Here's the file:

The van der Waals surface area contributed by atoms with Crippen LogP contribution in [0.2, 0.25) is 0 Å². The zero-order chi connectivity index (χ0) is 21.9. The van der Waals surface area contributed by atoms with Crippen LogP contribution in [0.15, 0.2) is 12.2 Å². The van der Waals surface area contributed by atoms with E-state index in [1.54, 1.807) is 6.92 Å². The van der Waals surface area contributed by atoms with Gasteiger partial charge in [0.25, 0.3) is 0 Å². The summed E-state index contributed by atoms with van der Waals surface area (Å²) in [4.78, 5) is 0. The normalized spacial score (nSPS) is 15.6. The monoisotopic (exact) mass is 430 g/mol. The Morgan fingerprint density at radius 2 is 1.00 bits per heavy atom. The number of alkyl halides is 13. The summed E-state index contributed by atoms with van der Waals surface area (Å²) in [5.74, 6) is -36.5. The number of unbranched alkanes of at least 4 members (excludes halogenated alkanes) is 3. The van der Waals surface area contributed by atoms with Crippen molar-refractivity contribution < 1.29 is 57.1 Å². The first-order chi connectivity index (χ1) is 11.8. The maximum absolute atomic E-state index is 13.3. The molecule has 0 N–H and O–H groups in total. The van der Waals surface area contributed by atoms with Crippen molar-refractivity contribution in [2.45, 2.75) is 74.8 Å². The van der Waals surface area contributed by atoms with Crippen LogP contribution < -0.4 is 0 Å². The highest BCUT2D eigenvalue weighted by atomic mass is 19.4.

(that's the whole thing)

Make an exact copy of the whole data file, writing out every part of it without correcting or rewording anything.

The van der Waals surface area contributed by atoms with Crippen LogP contribution in [0.2, 0.25) is 0 Å². The zero-order chi connectivity index (χ0) is 21.9. The van der Waals surface area contributed by atoms with Crippen LogP contribution in [0.15, 0.2) is 12.2 Å². The van der Waals surface area contributed by atoms with E-state index in [1.54, 1.807) is 6.92 Å². The van der Waals surface area contributed by atoms with Gasteiger partial charge in [0.25, 0.3) is 0 Å². The summed E-state index contributed by atoms with van der Waals surface area (Å²) in [4.78, 5) is 0. The normalized spacial score (nSPS) is 15.6. The monoisotopic (exact) mass is 430 g/mol. The Morgan fingerprint density at radius 2 is 1.00 bits per heavy atom. The number of alkyl halides is 13. The summed E-state index contributed by atoms with van der Waals surface area (Å²) in [5.74, 6) is -36.5. The number of unbranched alkanes of at least 4 members (excludes halogenated alkanes) is 3. The van der Waals surface area contributed by atoms with Crippen molar-refractivity contribution < 1.29 is 57.1 Å². The first-order chi connectivity index (χ1) is 11.8. The maximum absolute atomic E-state index is 13.3. The molecule has 0 N–H and O–H groups in total. The van der Waals surface area contributed by atoms with Crippen molar-refractivity contribution in [2.45, 2.75) is 74.8 Å². The van der Waals surface area contributed by atoms with Crippen LogP contribution < -0.4 is 0 Å². The highest BCUT2D eigenvalue weighted by atomic mass is 19.4.